I take into account multiple things, level boss. No stat that I rely on solely. OPS+ is the stat offensively that I generally use, but I do look at OBP on its own too, and some others. Win Shares is the stat that I look at most for overall worth, because it does take into account both sides of the ball. As far as the defensive side, John Dewan’s Plus/Minus is what I use. I have yet to find a defensive metric that I could rely on exclusively, and feel comfortable doing so, but the Plus/Minus seems to be pretty accurate, and has a good reputation among some baseball minds that I at least respect.

  3. joefromnewhampshire

    “The Wright way,” I could see Lowell vs. Zimmerman, but Lowell is not as good as Chipper. And this is coming from someone who is a Red Sox fan, and actually likes the way Mike Lowell plays. Lowell has an above average bat, and is good defensively, but Chipper is Chipper, he is still a great hitter, like, really great, when he is on the field.

  4. joefromnewhampshire

    Amazin86er, I know Zimmerman hasn’t lived up to the original hype, yet, but he has been an above average all around player. Others could claim that fifth spot, but I feel pretty confident in my top 4 on this particular ranking. If I didn’t go with Zimmerman, I might have gone with Longoria. The only thing holding Evan back was a lack of games played.

  5. joefromnewhampshire

    Haha, he is probably 7th, Julia, and I have no problem with him at 5, but I can’t please everyone with these lists. 🙂

  6. joefromnewhampshire

    Lowell actually has a better case to be in this ranking then Youkilis did in the 1B ranking. I’m all screwed up trying to stay objective now. Each time I rank a Red Sox player I always think extra hard to see if I am ranking him too high because I see him play. Or too low because I am trying to make a point of staying objective, and trying to account for the bias that I might have.

  7. levelboss

    Joe, i like your new series of the “Five Best –“.. i hope you can do evaluations of all the positions plus starting pitching, middle relief, and closers (and managers)

  8. levelboss

    yep, i saw that one about ss
    perhaps before the season starts we could see your opinion of all the positions – it would be a very cool series

  9. joefromnewhampshire

    I definitely hope to get them in before the season starts. The way I have been blogging I could get them all in by the end of the week it seems. I wish I could blog consistently. I will go through periods where I don’t say much. Right now, football just ended for me (eagles fan) so baseball is starting to overwhelm my mind.

  10. mikeeff

    i see i’m late for this party. i couldn’t agree more with you about the great david wright. the sad thing is the last two years ny sports radio ( which i listen to on the internet) has completely trashed the guy for being “unclutch” “over-rated” these guys are so clueless it’s infuriating.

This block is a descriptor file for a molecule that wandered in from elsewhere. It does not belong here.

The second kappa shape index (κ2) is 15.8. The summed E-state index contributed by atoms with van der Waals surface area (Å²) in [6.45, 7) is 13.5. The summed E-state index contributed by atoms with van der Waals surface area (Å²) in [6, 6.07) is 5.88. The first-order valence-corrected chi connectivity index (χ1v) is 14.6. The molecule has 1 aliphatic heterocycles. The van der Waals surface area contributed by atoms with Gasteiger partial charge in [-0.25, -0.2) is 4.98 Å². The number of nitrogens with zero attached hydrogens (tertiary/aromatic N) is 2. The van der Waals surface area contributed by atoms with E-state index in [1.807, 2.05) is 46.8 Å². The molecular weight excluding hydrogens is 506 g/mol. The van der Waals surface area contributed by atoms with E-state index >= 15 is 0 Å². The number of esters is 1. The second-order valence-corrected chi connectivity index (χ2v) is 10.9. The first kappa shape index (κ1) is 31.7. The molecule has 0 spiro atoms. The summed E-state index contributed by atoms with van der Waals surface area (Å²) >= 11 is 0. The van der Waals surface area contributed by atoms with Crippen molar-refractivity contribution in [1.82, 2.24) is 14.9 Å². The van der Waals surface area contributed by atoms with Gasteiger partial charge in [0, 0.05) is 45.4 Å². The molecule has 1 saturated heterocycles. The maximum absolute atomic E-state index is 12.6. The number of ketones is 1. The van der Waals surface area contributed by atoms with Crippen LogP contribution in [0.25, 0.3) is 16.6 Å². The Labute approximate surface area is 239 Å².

i’m glad you’re a blogging fiend at the moment. keep it up

  11. kmcleod

    It is aparent that no one is staying up late on the east coast catching the West Coast Games! Lowell and Zimmerman. Not one of you mentioned Garrett Atkins. Even in Zimm’s breakout year of 2006, Atkins had better stats in every offensive category except 3B!

    I know theres little love for the NL West on the East Coast, but come on, Atkins is a no brainer!!!!!!!!!!!

  12. joefromnewhampshire

    Atkins past two seasons of OPS+ are 112 and 97. And according to the +/-, he is one of the more poor fielding 3B that there are. So I have to disagree about the “no brainer” part of that statement.

  13. hardballblog

    I think Chipper has shown over the past few years that when someone can hit behind him and protect him that he is among the elite hitters in baseball. I was also upset that 2 years ago he was snubbed in the Gold Glove voting. It would go to David Wright who didn’t have nearly as good a season. But hey, it is part of the game. Wright also benefits from playing in the biggest market in baseball. Nice list though.

  14. joefromnewhampshire

    Gold Glove awards generally end up going to the lesser guy most of the time anyway it seems. But at least they don’t give Gold Gloves to Bobby Abreu. Oh, wait, they did give him one back in 04′ or something.


    What can’t David Wright do? Not a clutch hitter, as some would say…he has come through many times no matter what is said. Great list though!

  16. joefromnewhampshire

    Thanks! Did you have an account already, Jen? Or did you create one? I was thinking about this the other day, since you are a Mets fan. But your three superstar position players all fell at number 2 on my lists (3B, SS, CF).